The distribution of inorganic photovoltaics projects was found to be as shown below.
Inorganic photovoltaics project distribution
 
Source: IDTechEx report "Organic & Printed Electronics in East Asia"

Printed Electronics Asia

Printed Electronics Asia in Tokyo October 8-9 will once again be Asia's largest event dedicated to printed electronics including both organic and printed inorganic electronics. Professor Dr Shozo Yanagida will discuss the G24 innovations DSSC, Professor Fang-Chung Chen of National Chiao Tung University will analyse high performance polymer solar cells and Professor Tsukasa Yoshida of Gifu University will announce "Development of Colorful and Plastic Solar Cells by Electrodeposition of Nanostructured ZnO Thin Films".

Transistors for photovoltaics

Enthusiasts for the new photovoltaics will also be interested in the development of transparent transistors based on inorganic compounds. For example, Hewlett Packard, which will speak at the conference, has recently licensed a company in America to ink jet print its transparent transistors onto photovoltaics as drivers. At the conference, Sony and the University of Tokyo will present on different technologies and structures for fully printed organic transistors and Professor Iain Mc Culloch of Imperial College UK will look at the commercial opportunities for such devices. The University of Cambridge in the UK will describe "Fabrication and Stability Characterisation of Thin Film Transistors Based on Indium Zinc Oxide Deposited at Low Temperature", Nano-ePrint of the UK will describe planar transistors, Kovio of the US will present ink jet printed nanosilicon transistors and Thin Film Electronics of Sweden will describe progress towards commercialisation of printed ferroelectric organic memory.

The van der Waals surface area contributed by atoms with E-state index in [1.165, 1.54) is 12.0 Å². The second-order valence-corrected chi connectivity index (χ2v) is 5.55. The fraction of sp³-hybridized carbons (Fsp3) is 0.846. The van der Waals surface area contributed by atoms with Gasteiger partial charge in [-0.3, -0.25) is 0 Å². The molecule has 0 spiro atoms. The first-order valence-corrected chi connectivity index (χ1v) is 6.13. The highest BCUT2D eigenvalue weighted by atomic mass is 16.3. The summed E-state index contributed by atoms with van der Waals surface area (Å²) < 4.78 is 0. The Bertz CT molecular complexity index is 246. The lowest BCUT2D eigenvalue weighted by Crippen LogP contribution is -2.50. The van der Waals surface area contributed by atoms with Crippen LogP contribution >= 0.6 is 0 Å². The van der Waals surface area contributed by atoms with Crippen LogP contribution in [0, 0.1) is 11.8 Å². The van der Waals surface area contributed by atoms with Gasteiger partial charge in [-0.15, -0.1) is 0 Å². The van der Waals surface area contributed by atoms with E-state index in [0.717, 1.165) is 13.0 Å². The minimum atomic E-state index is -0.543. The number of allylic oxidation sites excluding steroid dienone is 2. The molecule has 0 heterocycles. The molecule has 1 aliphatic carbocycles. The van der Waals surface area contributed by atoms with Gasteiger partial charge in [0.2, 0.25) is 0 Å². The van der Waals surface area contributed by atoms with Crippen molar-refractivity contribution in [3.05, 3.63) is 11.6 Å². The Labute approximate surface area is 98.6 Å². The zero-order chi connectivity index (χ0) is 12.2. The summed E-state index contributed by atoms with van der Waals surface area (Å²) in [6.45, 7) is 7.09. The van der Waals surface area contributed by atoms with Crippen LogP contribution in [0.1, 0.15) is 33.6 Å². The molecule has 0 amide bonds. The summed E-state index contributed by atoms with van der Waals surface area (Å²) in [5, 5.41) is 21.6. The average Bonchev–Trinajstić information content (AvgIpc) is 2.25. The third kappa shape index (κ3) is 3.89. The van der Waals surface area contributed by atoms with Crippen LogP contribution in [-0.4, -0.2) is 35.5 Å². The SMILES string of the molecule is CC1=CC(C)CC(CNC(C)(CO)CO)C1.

Keiichi Utaka, Managing Director of Toppan Forms and Raghu Das, CEO of organisers IDTechEx will clarify different aspects of the global market for printed electronics and what comes next. A large number of speakers will cover the new electronic inks and processes, including Hitachi Chemical, Asahi Kasei Chemicals, OTB Engineering/ Pixdro, BASF and Merck. Displays will also be a major focus with presentations by the leaders in OLEDs and other printed displays including Samsung, Bridgestone, E-Ink, Kodak and DuPont. There are optional Masterclasses and visits to many local centers of excellence.
 
 
 

Authored By:

Chairman

Posted on: September 12, 2008